Shostakovich: String Quartet No. 9 in E-flat Major, Op. 117
Shostakovich: String Quartet No. 10 in A-flat Major, Op. 118
Shostakovich: String Quartet No. 11 in F Minor, Op. 122
Shostakovich: String Quartet No. 12 in D-flat Major, Op. 133
Yesterday was a historic day of joyful celebration for most of the country after the American people decisively elected their first African-American president and, of no lesser importance, their first competent president in too many years. Granted, the bar had been set pretty low, but Barak Obama rocked regardless. As the abysmal legacy of his predecessor reaches new lows every day, I certainly don’t envy the weight on his apparently solid but nevertheless human shoulders. But no fear, apprehension, sarcasm or cynicism is allowed these days as I’m finally relishing this brand new feeling of being proud to be an American. (The possibility has only been there for not quite 4 years, but it sure seemed like an eternity).
As History takes its course, the music shall go on as well. Last night I was in the smaller Terrace Theater at the Kennedy Center for a concert by the Emerson String Quartet. By all accounts one of the very premier chamber music ensemble worldwide, they’re more than a sure value when it comes to this intimate musical form, and their performance of some of Shostakovich’s late quartets yesterday was yet another living proof that they more than deserve their pristine reputation. A well-oiled and finely-tuned music machine after more than three decades of collaborating together, they effortlessly churned out notes after notes for two blissful hours.
The first two quarters were different enough in mood to easily be told apart. The uninterrupted five movements of the Ninth Quartet allowed for their seriousness and sophistication to continuously and impeccably flow. Written in less than a month and dedicated to his wife, this quartet carries his signature austerity, but on a much smaller scale than in most of his other works. On the other hand, the Tenth Quartet had much lighter and sunnier vibes, which formed an appreciated counterbalance to the previous one. All is not happy-go-lucky, far from it, but the piece was positively optimistic, even coming close to being openly romantic thanks to a couple of lovely melodies. The final upbeat notes wrapped up this unexpected but welcome work.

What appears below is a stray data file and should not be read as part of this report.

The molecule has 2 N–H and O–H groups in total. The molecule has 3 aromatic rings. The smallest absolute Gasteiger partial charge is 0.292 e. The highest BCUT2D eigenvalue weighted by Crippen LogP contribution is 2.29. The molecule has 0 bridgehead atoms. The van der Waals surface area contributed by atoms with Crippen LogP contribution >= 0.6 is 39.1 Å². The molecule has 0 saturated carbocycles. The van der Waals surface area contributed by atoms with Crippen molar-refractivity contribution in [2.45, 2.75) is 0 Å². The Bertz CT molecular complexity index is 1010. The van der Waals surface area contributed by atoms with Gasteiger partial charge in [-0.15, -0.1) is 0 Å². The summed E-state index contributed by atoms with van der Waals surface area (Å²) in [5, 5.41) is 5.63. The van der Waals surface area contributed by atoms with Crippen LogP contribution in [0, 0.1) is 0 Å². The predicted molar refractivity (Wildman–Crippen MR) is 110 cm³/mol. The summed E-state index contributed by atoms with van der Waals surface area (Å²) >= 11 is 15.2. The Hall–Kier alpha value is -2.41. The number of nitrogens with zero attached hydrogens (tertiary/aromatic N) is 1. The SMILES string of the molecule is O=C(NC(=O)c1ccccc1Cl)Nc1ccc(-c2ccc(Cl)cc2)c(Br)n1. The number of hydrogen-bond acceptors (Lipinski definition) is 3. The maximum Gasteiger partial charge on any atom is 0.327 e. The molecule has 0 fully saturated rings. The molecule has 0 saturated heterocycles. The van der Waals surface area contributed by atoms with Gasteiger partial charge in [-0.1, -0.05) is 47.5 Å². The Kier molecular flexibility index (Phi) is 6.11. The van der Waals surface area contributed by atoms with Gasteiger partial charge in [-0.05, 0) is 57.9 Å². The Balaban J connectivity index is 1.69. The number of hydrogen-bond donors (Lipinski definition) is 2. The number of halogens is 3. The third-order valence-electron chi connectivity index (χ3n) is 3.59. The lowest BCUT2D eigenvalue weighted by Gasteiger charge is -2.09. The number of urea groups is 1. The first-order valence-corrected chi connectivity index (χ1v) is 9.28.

The Quartet No 11 was another good surprise, but of another nature. Written while the composer was suffering from serious health problems and undergoing various treatments, dedicated to the memory of Vassily Shirinsky, violinist of the Beethoven String Quartet, this piece is a kind of playful reflection on death (yes!) The seven short movements played without a pause were eccentric and personal, full of paradoxes and complexities, and ultimately deeply moving. After these fireworks, the Quartet N0 12, dedicated this time to Dmitri Tsyganov, leader of the Beethoven Quartet, was a further exploration of the subject of death, occasionally surreal, occasionally downright funereal, and the final note of the concert was a decidedly dissonant and resounding conclusion of an absolutely epic performance.